Memorable Manitobans: Patrick Gammie Laurie (1833-1903)
He was born in Pitsligo, Aberdeenshire, Scotland, on 7 April 1833, the son of the Reverend William Laurie and Mary Ann Gammie. He married Mary Eliza Carney in 1856. They had six children.
He came to Canada in 1842 and was educated at Cobourg, Canada West. He was the publisher of the Owen Sound Times and also of the Essex Record before coming west in 1869. He took charge of the Nor’Wester which had been acquired by Dr. J. C. Schultz. At the time of the Red River Rebellion (1869-70) he took refuge at Lower Fort Garry with officials of the Canadian government, where he printed the proclamations for the authorities as well as the replies to the counter-proclamations of the rebel leaders. Subsequently he fled to Ontario when a reward of £200 was offered for his capture. He was back in 1870 and purchased at auction the remains of the plant of the Nor’Wester and began publication of the Manitoba Newsletter.
In 1871, the Newsletter was sold to a joint stock company which began publication of the Manitoba Liberal, Laurie being in charge of the mechanical operation. Shortly after this he became foreman at the Manitoban. Later, and until he left for Battleford, he was with the Manitoba Free Press, in charge of the book and job printing department. In 1878 he established the Saskatchewan Herald in Battleford, the first newspaper west of Winnipeg, and continued as editor and publisher until his death.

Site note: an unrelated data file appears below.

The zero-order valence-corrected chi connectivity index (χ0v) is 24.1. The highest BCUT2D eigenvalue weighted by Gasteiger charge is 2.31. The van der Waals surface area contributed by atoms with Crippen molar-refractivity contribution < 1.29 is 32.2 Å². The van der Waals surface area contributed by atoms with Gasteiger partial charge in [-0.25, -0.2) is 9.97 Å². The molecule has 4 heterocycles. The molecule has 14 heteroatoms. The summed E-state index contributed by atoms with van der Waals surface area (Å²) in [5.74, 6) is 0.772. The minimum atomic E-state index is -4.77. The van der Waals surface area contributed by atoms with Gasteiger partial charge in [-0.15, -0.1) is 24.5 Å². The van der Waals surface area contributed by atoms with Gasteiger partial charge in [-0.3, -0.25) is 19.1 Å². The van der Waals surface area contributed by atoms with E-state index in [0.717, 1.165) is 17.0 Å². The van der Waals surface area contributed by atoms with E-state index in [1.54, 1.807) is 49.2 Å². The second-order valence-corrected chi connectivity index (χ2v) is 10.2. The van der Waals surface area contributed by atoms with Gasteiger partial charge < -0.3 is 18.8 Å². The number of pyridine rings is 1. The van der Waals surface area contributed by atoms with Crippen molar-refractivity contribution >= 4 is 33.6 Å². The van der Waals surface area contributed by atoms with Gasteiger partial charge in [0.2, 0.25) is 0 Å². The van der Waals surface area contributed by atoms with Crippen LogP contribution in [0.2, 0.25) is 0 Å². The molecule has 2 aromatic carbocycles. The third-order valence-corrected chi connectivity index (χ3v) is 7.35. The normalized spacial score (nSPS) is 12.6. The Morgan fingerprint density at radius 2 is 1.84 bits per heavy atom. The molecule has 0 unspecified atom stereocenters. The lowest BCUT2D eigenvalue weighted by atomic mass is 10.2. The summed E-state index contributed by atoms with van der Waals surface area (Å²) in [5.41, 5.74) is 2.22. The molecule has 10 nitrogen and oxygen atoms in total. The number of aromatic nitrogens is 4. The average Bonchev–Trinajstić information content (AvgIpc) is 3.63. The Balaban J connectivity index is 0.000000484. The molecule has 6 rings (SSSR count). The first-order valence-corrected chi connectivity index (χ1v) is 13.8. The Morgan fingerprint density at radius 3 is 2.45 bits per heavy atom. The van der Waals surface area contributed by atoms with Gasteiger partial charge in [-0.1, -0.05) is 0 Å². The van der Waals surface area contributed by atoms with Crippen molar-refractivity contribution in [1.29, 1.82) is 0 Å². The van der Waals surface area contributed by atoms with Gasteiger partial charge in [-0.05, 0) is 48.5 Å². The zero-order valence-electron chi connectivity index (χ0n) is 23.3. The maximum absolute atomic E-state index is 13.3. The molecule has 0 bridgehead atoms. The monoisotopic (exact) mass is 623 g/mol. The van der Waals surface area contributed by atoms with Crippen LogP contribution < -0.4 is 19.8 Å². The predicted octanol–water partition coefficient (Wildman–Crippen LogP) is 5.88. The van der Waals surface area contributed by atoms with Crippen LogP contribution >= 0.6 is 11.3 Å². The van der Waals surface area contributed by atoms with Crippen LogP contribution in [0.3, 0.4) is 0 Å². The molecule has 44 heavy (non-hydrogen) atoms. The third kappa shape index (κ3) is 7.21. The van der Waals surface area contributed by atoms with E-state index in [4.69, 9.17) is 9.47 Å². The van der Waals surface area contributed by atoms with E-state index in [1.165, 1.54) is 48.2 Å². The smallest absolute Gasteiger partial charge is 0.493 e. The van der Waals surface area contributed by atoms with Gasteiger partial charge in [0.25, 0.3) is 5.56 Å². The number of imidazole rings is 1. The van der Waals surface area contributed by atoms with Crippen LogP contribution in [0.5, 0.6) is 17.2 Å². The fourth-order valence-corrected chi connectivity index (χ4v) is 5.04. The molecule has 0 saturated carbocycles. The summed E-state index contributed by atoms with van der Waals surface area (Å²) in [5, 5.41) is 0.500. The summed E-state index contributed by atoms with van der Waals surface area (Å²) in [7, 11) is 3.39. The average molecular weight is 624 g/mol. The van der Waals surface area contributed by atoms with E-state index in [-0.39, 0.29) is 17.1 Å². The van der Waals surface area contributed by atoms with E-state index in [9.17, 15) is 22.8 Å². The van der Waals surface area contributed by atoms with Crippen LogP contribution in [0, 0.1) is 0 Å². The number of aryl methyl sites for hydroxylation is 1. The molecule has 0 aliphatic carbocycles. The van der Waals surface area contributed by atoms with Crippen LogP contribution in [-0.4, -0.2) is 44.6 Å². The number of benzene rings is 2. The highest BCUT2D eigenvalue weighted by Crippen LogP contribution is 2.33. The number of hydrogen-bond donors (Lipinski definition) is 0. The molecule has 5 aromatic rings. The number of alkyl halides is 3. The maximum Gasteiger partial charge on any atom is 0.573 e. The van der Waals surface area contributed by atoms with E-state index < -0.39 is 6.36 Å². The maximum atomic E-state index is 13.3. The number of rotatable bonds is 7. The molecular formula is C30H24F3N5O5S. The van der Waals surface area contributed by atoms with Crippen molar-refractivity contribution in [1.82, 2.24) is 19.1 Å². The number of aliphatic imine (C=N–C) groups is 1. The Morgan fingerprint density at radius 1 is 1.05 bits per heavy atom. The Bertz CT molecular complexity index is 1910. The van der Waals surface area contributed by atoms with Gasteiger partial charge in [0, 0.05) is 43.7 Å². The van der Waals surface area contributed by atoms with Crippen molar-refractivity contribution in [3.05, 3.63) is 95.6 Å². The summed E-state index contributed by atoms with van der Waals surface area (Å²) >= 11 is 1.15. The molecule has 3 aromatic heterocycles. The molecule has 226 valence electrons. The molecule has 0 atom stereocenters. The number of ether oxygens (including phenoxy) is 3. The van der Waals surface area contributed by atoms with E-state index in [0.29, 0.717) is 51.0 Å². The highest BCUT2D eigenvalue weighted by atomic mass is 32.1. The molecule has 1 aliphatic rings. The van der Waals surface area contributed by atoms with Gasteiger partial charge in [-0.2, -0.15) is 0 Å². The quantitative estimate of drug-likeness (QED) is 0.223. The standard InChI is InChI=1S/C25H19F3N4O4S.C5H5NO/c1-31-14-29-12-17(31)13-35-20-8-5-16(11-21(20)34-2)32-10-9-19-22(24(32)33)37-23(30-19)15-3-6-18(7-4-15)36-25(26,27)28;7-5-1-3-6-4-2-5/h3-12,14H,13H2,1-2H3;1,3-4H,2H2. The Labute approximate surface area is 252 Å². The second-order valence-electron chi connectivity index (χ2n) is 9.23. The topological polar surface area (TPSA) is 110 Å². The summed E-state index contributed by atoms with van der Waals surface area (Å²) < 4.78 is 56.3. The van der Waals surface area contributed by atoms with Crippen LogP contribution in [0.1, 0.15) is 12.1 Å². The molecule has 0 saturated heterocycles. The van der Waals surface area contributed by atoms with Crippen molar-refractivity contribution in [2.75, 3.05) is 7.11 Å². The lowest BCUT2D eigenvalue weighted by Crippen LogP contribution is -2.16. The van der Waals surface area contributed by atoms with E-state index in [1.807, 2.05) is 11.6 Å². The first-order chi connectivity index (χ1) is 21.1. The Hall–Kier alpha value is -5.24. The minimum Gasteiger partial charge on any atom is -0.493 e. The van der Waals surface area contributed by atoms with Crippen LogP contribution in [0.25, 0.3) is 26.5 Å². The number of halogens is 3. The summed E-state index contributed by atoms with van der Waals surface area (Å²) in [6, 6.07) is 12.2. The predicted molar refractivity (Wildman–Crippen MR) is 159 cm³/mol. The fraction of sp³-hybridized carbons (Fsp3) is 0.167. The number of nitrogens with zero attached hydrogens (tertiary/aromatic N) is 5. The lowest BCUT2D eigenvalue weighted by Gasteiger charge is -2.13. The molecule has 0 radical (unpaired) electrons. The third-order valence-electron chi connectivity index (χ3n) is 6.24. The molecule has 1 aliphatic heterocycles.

He published some early maps of the North-West Territories and Manitoba.
Laurie was an Anglo-Canadian imperialist who saw no place in the West for Native people and French Canadians. He opposed block settlement because it prevented the fusion of newcomers of several backgrounds into a “homogeneous whole.” The North-West Rebellion of 1885 drove him up the wall, and he was an ardent critic of Riel and his supporters. In his later years he opposed the New Immigration. He died in Battleford on 11 May 1903.
His memoir of 1869-70 in Red River, written in 1902, is at the Archives of Manitoba.
Pioneers and Early Citizens of Manitoba, Winnipeg: Manitoba Library Association, 1971.
Page revised: 17 October 2008
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